“A Whitehall source said the code was a “mess” and that discussions were continuing to update it to make conflicts of interest clearer. Ministers are also considering making consultants drafted into Whitehall sign agreements that explicitly bar them from benefiting from inside knowledge and contacts when they return to the private sector.” (link, paywalled)

Look – there’s a ‘Whitehall source’! He/she/it is pointing at ‘ministers’, deflecting from ‘mandarins’. There’s also a former Tory minister, Lord (yes, he’s now a Lord) Pickles who is in charge of this obscure board looking at lobbying and ministerial connections to said lobbyists. He told The Times:

“Pickles said there were steps that “could be taken now” to put guidance in place “well before the summer”. […] Pickles urged ministers to impose “consequences” for breaches of lobbying rules, and suggested that senior officials were not taking the “revolving door” problem seriously.” (link, paywalled)

This begs the question what Pickles has been doing since lording it over that obscure ‘sleaze’ board. It’s surely inconceivable that there weren’t at least rumours about Greensill, Cameron and those former civil serpents.

Next in The Times we find an opinion piece by Paul Goodman in which he tries to square the circle of civil serpents also going ‘to feel the lash’ of more regulations and the reforms envisaged by Dominic Cummings. It’s quite amazing that The Times mentions him without screams of pain but in a clever ploy, after mentioning him we’re told what his friends are saying. Ah. This is followed by a general deflection away from cronyism to ‘procurement reform’. The key quote for me though isn’t about Whitehall mandarins or Tory sleaze, it’s this:

“There weren’t enough people in place who understood statistics,” says one of those friends [of Cummings], of the period between last spring and autumn when the domestic coronavirus death toll rose.” (link, paywalled)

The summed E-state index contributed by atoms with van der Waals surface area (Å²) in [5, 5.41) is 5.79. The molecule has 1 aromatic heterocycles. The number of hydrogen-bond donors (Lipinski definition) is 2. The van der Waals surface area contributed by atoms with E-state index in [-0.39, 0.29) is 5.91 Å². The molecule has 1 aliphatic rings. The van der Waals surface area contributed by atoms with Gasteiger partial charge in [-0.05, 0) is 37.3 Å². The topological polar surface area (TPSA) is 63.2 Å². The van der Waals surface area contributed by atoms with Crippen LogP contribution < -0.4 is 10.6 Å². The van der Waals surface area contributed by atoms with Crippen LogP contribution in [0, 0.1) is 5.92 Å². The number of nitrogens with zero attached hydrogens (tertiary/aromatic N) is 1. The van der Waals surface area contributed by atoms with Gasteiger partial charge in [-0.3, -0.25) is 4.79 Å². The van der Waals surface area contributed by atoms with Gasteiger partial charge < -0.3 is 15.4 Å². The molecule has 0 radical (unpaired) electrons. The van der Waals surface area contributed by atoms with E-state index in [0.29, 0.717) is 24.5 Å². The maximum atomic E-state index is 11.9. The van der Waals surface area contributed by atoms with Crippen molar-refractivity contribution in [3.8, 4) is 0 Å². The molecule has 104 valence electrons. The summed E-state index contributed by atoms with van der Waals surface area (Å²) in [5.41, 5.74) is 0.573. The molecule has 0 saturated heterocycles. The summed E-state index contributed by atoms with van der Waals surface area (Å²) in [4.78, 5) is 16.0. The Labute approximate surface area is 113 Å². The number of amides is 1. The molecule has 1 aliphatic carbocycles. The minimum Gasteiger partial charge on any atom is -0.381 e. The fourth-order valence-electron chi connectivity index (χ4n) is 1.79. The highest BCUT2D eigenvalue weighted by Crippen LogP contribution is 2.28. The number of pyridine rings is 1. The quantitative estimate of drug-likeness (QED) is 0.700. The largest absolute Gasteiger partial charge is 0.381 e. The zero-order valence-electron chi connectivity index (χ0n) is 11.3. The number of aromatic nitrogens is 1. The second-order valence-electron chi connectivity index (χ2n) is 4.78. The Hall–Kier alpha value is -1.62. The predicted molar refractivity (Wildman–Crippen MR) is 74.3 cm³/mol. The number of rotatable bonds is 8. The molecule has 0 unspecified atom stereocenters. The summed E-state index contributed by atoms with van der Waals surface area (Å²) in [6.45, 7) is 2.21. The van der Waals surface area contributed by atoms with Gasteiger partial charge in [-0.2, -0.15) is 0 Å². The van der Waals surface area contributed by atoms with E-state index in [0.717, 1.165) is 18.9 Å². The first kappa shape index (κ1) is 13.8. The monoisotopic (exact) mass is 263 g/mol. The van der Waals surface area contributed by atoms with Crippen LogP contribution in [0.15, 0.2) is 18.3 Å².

Crikey. I bet there were enough people around who understood money and profit, who had cronies – and not just amongst the Tory ministers. In their editorial this morning, The Times, also does a good job of deflection, never mind the repeated mentioning of ‘public sector’:

“Public servants in Britain do their jobs, in the main, because they want to play a part in making Britain a better place to live. Hence the shock when evidence emerges that gaming the system may be wider than suspected. The collapse of Greensill Capital, a financing company, has thrown into doubt the institutional safeguards against conflicts of interest in the public sector. Whatever the damage to individual reputations or party fortunes, the affair shows the urgency of the need to strengthen the rules on lobbying.” (link, paywalled)

“Moar Rulz” is always the cry when actions must be taken – nobody asks how come such rules are needed in the first place. We’ve all been aware of the disintegration of standards in public life ever since TB and his Mandelson who was ‘extremely relaxed’ about consorting with Russian billionaires. The fortune amassed by said TB ever since he left office surely speaks for a hefty dose of cronyism which has been carefully shielded. 

It shouldn’t be about ‘moar rulz’. It should be about a drastic cultural change in the mentality of mandarins and the rest of the civil serpents. Would politicians, from MPs to PMs, have got away with their sleaze if their mandarins hadn’t turned a blind eye because they, after all, were also wading in sleazy murk?

This Westminster ‘culture’ which has infected Whitehall, Parliament and MSM equally, truly growing to staggering proportions ever since TB, this ‘culture’ is one of the drivers of that abyss between ‘them’ and us peasants. It’s time to remind them again that they serve us, paid by us, and that enriching themselves while making us poorer is not going to end well – for them.